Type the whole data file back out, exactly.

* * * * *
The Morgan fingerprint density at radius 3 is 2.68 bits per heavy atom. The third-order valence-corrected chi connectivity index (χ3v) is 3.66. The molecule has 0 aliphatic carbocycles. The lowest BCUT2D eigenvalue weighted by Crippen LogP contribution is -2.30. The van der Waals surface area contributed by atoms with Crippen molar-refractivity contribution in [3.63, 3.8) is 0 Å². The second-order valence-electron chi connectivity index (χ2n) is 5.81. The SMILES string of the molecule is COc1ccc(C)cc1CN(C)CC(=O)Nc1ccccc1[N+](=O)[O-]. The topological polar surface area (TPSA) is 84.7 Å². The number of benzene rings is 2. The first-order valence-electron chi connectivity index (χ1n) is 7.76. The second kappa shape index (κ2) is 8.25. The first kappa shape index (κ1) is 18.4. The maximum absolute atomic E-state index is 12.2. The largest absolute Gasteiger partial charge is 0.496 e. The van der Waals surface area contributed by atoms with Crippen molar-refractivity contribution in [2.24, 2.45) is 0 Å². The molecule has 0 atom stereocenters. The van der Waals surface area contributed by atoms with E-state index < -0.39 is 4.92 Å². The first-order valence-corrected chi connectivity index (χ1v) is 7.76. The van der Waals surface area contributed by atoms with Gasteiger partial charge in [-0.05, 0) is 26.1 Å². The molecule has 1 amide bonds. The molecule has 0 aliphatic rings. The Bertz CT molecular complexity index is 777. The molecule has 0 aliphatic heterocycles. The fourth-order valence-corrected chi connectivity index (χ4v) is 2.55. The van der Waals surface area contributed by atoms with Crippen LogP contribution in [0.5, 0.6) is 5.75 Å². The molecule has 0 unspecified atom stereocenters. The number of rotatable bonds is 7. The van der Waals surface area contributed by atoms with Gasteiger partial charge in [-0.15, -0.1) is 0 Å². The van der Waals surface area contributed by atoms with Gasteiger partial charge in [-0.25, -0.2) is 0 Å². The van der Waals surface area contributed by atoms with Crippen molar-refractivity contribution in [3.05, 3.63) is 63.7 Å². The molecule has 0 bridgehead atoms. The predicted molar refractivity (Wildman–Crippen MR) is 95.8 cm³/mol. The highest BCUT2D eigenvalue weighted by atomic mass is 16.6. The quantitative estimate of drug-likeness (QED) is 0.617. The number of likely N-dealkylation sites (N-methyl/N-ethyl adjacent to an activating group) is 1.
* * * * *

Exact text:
The Morgan fingerprint density at radius 3 is 2.68 bits per heavy atom. The third-order valence-corrected chi connectivity index (χ3v) is 3.66. The molecule has 0 aliphatic carbocycles. The lowest BCUT2D eigenvalue weighted by Crippen LogP contribution is -2.30. The van der Waals surface area contributed by atoms with Crippen molar-refractivity contribution in [3.63, 3.8) is 0 Å². The second-order valence-electron chi connectivity index (χ2n) is 5.81. The SMILES string of the molecule is COc1ccc(C)cc1CN(C)CC(=O)Nc1ccccc1[N+](=O)[O-]. The topological polar surface area (TPSA) is 84.7 Å². The number of benzene rings is 2. The first-order valence-electron chi connectivity index (χ1n) is 7.76. The second kappa shape index (κ2) is 8.25. The first kappa shape index (κ1) is 18.4. The maximum absolute atomic E-state index is 12.2. The largest absolute Gasteiger partial charge is 0.496 e. The van der Waals surface area contributed by atoms with Crippen molar-refractivity contribution in [2.24, 2.45) is 0 Å². The molecule has 0 atom stereocenters. The van der Waals surface area contributed by atoms with E-state index < -0.39 is 4.92 Å². The first-order valence-corrected chi connectivity index (χ1v) is 7.76. The van der Waals surface area contributed by atoms with Gasteiger partial charge in [-0.05, 0) is 26.1 Å². The molecule has 1 amide bonds. The molecule has 0 aliphatic rings. The Bertz CT molecular complexity index is 777. The molecule has 0 aliphatic heterocycles. The fourth-order valence-corrected chi connectivity index (χ4v) is 2.55. The van der Waals surface area contributed by atoms with Crippen LogP contribution in [0.5, 0.6) is 5.75 Å². The molecule has 0 unspecified atom stereocenters. The number of rotatable bonds is 7. The van der Waals surface area contributed by atoms with Gasteiger partial charge in [-0.15, -0.1) is 0 Å². The van der Waals surface area contributed by atoms with Gasteiger partial charge in [-0.25, -0.2) is 0 Å². The van der Waals surface area contributed by atoms with Crippen molar-refractivity contribution in [3.05, 3.63) is 63.7 Å². The molecule has 0 bridgehead atoms. The predicted molar refractivity (Wildman–Crippen MR) is 95.8 cm³/mol. The highest BCUT2D eigenvalue weighted by atomic mass is 16.6. The quantitative estimate of drug-likeness (QED) is 0.617. The number of likely N-dealkylation sites (N-methyl/N-ethyl adjacent to an activating group) is 1.